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The Atlantis Plague: A Thriller (The Origin Mystery, Book 2) Paperback – November 18, 2013
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"Rebound" by Kwame Alexander
Don't miss best-selling author Kwame Alexander's "Rebound," a new companion novel to his Newbery Award-winner, "The Crossover," illustrated with striking graphic novel panels. Learn more
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From the Publisher
Humanity faces extinction
In Marbella, Spain, Dr. Kate Warner awakens to a horrifying reality: the human race stands on the brink of extinction. A pandemic unlike any before it has swept the globe. Nearly a billion people are dead--and those that the Atlantis Plague does not kill, it transforms at the genetic level. A few rapidly evolve. The remainder devolve.
As the world slips into chaos, radical solutions emerge. Industrialized nations offer a miracle drug, Orchid, which they mass produce and distribute to refugee camps around the world. But Orchid is merely a way to buy time. It treats the symptoms of the plague but never cures the disease.
Immari International offers a different approach: do nothing. Let the plague run its course. The Immari envision a world populated by the genetically superior survivors--a new human race, ready to fulfill its destiny.
A New Hope
With control of the world population hanging in the balance, the Orchid Alliance and the Immari descend into open warfare. Now the last hope for humanity is to find a cure. Kate alone holds the key to unraveling the mystery surrounding the Atlantis Plague. The answer may lie in understanding pivotal events in human history-events when the human genome mysteriously changed. Her journey takes her across the barren wastelands of Europe and northern Africa, but it is her research into the past that takes her where she never expected to go. She soon discovers that the history of human evolution is not what it seems-and setting it right may require a sacrifice she never imagined.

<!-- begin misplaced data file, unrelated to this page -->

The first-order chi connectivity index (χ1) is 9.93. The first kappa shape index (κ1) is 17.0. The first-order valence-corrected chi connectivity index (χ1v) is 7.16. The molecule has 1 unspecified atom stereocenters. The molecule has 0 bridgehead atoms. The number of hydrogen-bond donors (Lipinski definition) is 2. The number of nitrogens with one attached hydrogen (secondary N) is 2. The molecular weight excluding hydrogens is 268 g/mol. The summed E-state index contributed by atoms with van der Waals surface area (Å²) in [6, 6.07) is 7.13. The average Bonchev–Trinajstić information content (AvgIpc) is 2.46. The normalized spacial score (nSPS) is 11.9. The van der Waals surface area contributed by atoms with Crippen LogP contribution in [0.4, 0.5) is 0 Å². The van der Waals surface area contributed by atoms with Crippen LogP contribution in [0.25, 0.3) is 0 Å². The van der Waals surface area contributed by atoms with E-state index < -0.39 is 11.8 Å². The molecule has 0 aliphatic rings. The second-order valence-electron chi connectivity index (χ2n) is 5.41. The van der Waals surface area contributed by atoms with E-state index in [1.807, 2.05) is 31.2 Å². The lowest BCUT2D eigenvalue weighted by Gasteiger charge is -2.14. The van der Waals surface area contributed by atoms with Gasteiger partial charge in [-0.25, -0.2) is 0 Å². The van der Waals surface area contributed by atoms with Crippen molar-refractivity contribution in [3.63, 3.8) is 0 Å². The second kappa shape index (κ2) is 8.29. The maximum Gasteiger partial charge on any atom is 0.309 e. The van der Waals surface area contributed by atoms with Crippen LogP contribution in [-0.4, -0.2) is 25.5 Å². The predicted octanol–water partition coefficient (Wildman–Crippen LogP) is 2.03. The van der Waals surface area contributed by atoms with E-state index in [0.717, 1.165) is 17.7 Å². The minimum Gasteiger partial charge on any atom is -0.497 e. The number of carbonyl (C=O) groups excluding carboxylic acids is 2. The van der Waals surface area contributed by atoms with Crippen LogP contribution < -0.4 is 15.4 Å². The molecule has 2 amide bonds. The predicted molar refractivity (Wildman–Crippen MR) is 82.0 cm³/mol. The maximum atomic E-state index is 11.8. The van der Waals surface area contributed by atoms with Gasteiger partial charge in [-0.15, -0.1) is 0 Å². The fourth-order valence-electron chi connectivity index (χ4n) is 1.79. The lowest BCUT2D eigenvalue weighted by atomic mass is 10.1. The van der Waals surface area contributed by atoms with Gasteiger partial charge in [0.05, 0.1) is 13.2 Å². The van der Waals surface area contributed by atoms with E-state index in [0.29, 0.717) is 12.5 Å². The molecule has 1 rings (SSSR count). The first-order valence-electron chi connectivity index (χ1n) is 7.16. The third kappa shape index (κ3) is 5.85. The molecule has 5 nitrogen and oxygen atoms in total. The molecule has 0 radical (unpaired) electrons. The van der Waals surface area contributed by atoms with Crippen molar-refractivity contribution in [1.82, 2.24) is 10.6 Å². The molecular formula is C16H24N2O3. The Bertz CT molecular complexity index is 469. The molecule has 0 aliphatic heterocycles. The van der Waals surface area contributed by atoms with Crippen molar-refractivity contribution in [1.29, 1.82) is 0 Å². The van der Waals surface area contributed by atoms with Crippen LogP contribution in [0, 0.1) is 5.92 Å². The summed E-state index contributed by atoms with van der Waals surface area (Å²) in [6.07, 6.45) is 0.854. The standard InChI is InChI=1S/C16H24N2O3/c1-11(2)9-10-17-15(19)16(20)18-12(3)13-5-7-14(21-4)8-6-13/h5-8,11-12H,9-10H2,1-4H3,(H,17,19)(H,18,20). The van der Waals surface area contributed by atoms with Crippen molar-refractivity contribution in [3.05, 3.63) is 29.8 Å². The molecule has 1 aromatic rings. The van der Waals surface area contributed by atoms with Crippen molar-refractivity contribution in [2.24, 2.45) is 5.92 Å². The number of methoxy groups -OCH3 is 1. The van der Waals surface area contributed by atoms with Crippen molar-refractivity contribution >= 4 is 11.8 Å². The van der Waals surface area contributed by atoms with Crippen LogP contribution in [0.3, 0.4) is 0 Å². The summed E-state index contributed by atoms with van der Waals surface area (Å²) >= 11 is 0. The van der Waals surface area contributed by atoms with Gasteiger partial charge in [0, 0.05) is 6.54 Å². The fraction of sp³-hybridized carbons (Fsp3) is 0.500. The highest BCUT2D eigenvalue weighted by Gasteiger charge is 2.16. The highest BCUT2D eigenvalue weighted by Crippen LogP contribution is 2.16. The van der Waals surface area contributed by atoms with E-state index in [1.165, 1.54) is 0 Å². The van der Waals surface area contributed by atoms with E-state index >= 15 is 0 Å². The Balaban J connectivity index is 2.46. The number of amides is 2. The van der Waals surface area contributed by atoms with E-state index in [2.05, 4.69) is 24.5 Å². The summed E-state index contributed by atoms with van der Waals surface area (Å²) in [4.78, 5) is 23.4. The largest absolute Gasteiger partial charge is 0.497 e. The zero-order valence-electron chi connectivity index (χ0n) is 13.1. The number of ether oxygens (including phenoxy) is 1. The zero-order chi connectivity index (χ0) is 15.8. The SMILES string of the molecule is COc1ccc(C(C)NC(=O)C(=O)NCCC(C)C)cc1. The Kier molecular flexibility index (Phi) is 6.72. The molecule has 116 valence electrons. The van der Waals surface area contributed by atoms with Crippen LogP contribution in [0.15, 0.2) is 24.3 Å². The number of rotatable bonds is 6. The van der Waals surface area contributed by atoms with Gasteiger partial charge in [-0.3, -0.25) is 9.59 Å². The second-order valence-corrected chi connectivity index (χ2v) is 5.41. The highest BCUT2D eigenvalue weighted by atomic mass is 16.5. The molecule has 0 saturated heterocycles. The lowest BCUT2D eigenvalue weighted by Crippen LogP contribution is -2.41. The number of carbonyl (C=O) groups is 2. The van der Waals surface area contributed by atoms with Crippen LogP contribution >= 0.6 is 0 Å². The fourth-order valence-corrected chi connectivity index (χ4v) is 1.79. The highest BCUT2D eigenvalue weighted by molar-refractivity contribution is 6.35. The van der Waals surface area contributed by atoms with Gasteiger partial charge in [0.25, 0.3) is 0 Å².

About the Author
A.G. Riddle spent ten years starting internet companies before retiring to pursue his true passion: writing fiction.
His debut novel, The Atlantis Gene, is the first book in The Origin Mystery, the trilogy that has sold over two million copies in the US, has been translated into 18 languages, and is in development to be a major motion picture.
His recently released fourth novel, Departure, follows the survivors of a flight that takes off in the present and crash-lands in a changed world. HarperCollins published Departure in hardcover in the fall of 2015, and 20th Century Fox is developing the novel for a feature film.
Riddle grew up in a small town in North Carolina (Boiling Springs) and graduated from UNC-Chapel Hill. During his sophomore year of college, he started his first company with a childhood friend. He currently lives in Raleigh, North Carolina with his wife, who endures his various idiosyncrasies in return for being the first to read his new novels. They welcomed their first child, a daughter, on September 2, 2016.
No matter where he is, or what's going on, he tries his best to set aside time every day to answer emails and messages from readers. You can reach him at: firstname.lastname@example.org